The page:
Jones says that whether or not producers decide to cut back on fertilizer in 2022, they should have up-to-date soil samples, a plan in place to correct nutrient and pH levels sooner than later, and a system for checking cutting and grazing heights.
“Now is the time to be proactive,” he adds. “Have your ground ready to go for those years when prices are favorable, and you’ll be able to overcome the downtimes.”
 
GreenPoint Ag launches new range and pasture agronomist position
GreenPoint Ag has ushered in a new era of service with the new position of range and pasture specialist for the state of Tennessee, filled by Brett Jones.
“This is something we’ve wanted to do for a long time, and I’m excited that it’s finally come to reality,” says Jones. “This position will be dedicated to plot work and looking at varieties and practices of application, whether that be fertilizer, chemical, or seeding. As questions come up about new products and practices, I’ll be doing side-by-side comparisons right here in the soils of our Tennessee fields.”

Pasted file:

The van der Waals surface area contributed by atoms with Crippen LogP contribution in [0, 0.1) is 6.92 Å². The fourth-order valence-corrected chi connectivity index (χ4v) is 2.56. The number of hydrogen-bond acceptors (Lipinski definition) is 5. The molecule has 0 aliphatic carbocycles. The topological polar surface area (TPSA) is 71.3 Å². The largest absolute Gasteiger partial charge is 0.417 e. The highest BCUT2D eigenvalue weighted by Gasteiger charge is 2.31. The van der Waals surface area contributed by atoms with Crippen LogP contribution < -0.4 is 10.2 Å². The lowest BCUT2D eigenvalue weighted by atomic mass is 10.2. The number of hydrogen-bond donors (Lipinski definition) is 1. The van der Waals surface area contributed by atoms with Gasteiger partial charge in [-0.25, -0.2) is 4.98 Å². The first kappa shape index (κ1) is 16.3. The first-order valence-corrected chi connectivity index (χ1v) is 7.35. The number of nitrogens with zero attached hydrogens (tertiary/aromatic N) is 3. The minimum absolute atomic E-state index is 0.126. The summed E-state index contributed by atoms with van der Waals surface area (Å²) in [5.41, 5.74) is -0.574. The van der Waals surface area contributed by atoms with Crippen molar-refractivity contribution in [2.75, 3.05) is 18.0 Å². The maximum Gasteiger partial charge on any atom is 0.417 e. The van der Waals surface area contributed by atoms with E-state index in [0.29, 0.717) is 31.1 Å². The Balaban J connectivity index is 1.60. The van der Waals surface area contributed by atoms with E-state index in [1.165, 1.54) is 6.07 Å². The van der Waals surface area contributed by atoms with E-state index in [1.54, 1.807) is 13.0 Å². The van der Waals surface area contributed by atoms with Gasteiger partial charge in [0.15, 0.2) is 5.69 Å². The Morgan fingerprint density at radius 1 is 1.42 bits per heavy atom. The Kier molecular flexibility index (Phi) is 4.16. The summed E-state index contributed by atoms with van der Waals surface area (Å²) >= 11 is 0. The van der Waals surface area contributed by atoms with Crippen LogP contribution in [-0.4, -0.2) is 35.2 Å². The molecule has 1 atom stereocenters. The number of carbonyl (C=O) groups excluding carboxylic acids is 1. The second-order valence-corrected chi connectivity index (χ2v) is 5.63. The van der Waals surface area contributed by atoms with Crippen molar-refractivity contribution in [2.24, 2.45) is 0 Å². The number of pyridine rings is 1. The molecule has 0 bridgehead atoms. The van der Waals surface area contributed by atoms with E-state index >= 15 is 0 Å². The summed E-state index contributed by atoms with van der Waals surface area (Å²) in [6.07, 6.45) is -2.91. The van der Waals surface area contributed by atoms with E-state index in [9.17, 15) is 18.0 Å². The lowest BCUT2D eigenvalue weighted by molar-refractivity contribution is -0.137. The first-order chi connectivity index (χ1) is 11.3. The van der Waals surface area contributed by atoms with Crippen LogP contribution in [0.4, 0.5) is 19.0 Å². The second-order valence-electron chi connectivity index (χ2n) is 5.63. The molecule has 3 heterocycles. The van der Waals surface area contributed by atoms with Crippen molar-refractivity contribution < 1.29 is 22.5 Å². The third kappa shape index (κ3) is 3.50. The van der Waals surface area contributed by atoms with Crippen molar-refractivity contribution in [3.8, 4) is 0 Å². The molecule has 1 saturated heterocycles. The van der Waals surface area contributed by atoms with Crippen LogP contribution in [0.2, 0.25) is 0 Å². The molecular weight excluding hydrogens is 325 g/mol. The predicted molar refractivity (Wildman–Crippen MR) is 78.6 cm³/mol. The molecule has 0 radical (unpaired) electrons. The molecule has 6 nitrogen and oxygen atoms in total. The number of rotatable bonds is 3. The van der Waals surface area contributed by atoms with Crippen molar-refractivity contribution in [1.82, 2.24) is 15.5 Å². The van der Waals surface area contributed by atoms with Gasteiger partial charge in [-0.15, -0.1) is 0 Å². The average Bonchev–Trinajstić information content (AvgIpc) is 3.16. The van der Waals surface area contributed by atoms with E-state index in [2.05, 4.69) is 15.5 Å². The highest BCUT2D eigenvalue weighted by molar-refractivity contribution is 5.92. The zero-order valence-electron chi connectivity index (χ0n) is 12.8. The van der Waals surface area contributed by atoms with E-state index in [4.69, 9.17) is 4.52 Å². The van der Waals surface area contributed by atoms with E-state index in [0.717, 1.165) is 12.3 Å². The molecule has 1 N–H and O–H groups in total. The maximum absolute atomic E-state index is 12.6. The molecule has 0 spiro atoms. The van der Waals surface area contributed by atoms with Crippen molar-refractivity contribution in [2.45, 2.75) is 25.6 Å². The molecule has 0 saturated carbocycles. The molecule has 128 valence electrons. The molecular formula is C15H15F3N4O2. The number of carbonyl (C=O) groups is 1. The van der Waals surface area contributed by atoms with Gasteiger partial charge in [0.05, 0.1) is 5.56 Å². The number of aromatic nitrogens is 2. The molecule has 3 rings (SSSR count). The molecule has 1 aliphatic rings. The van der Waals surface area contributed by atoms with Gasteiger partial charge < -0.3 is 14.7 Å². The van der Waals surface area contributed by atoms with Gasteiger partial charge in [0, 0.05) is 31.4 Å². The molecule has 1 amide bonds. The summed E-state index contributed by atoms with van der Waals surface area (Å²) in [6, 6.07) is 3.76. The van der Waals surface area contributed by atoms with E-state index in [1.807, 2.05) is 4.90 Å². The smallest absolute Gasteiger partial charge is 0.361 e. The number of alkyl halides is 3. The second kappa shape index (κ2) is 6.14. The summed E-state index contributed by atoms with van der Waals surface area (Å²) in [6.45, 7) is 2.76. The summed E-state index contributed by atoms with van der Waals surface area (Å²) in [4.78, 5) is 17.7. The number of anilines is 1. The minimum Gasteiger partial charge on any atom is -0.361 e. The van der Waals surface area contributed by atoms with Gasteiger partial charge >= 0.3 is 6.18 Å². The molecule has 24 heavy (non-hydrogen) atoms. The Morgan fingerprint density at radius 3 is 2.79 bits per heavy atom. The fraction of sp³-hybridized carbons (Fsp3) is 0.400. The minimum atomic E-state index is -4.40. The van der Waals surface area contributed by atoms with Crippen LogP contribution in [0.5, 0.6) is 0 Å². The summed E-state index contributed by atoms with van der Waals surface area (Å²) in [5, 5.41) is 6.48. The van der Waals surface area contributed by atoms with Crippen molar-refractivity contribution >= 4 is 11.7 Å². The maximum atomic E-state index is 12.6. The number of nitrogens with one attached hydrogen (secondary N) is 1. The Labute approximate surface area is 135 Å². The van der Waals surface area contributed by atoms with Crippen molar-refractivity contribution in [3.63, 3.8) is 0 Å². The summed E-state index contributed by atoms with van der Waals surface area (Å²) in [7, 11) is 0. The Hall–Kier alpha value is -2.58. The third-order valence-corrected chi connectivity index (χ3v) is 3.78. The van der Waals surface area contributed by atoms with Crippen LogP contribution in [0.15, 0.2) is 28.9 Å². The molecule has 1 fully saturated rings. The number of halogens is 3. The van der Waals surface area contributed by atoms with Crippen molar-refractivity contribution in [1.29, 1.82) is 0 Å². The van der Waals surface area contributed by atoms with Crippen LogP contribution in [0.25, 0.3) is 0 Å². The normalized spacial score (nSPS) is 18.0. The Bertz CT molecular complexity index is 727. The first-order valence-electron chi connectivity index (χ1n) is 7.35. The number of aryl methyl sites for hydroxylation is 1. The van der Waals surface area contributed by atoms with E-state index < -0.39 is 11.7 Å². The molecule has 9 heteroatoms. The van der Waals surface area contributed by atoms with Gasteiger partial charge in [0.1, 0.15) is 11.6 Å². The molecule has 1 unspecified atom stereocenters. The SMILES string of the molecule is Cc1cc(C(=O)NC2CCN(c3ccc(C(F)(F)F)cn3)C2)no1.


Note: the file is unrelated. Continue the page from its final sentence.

Jones adds that doing the research in Tennessee growing conditions will be key.
“We can accurately determine how things will react in our own environment rather than taking research from some other area and hoping for the best,” he says. “This will allow me to gather and distribute data that will help folks make better decisions on all types of inputs.”
The position, Jones says, will work hand-in-hand with agronomists from Co-ops across the state.
“By working with the local Co-ops, we’ll be able to get our research and plot data into the hands of the correct people at the right times. I think this will be a big advantage for our Tennessee producers.”